Toledo Mayor Wade Kapszukiewicz Proposes New Ballot Issues
Toledo Mayor Wade Kapszukiewicz released the following statement today regarding the November 2020 ballot:
After weeks of conversation with members of City Council, leaders in the business community and citizens all throughout Toledo, I have decided to ask Toledo City Council to place two issues on the ballot for the November election.
Today, I am introducing both ordinances to City Council, which will need to approve them both by August 4th in order to place the issues before the voters.
The first issue is a simple renewal of the temporary 3/4% income tax that has helped fund city operations for nearly 40 years.
The 3/4% income tax was first passed in June 1982 and has never failed to earn the support of Toledo voters. It is the engine that operates city government, and all Toledoans understand that it must be renewed in November in order for the city to provide even the most basic of essential services.
The 3/4% renewal generates $56.8 million to help the city provide police and fire protection, snow removal, clean water, park maintenance, and other basic services.
The defeat of the 3/4% renewal would truly be catastrophic for our city. To understand the impact of removing $56.8 million from the city budget, consider that salaries and benefits for the roughly 500 Toledo Police patrol officers also total $56.8 million. In other words, filling the hole in the city budget caused by the defeat of the 3/4% renewal could be accomplished by laying off literally every single patrol officer on the police department.
Clearly, this would be an unacceptable future for our city. Toledoans understand this, which is why they have voted to renew the 3/4% income tax consistently since 1982. I know they will do so again this November.
The second issue is a temporary 4-year 1/4% income tax increase to be used, exclusively, to fund road repair. The passage of this issue would raise $18.9 million per year to fix the roads of Toledo, which as we all know, are badly in need of repair.
The most effective public officials are the ones who truly listen to their constituents, and since the defeat of Issue 1 in the spring, I have sought input from stakeholders from all parts of our city. The feedback I received was crystal clear: a separate, stand-alone, smaller tax increase levy, to be used solely and exclusively to fix our roads, would enjoy the support of citizens who want to see Toledo succeed. That is what this approach does.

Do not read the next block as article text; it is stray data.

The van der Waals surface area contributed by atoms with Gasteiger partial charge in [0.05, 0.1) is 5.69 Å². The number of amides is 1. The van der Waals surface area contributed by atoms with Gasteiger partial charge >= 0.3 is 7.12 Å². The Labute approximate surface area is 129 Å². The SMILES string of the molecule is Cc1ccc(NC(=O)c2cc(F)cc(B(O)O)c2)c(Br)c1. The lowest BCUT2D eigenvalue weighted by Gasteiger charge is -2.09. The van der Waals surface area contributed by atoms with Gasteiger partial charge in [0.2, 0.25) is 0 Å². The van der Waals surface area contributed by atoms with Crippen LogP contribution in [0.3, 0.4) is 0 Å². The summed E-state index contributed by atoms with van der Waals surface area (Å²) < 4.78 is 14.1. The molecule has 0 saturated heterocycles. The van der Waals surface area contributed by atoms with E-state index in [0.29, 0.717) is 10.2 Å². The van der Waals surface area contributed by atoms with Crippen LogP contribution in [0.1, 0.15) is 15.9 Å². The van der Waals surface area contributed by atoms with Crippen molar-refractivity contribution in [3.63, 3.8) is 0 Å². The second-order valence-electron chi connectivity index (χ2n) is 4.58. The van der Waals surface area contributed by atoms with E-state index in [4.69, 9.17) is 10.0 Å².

Issue 1 was criticized for being too bold — for seeking to do too many things at once. While Toledoans wanted the youth programming, park improvements, pre-K, road repair and additional police that Issue 1 would have provided, I can understand that asking for all of those things at once was perhaps overly ambitious. This certainly became true after the COVID-19 crisis ushered in a time of great economic uncertainty.
Time and again, I heard voters express three very clear opinions: they didn’t want the tax increase to be so large; they wanted the new revenue to fix roads much more so than any other program; and they wanted the request for new revenue to be separated out from the primary means of funding city operations, the 3/4% renewal.
I listened to the citizens of Toledo, but more importantly, I heard them. That is why the approach I am requesting does each of the three things voters demanded: the levy requests are two totally separate issues; the size of the tax increase has been cut in half (from 1/2% to 1/4%); and every penny of the additional revenue will be spent fixing our roads.
As much as I continue to believe that Toledo also needs more programming for youth, more police, universal pre-K and stronger parks, the revenue from this new levy will go to only one thing: road repair.
Toledo has faced a year of unprecedented challenges, but the passage of these two issues in November will chart the course for a stronger and brighter future. I am asking City Council to place these two issues on the ballot so we can build on our momentum and invest in our city.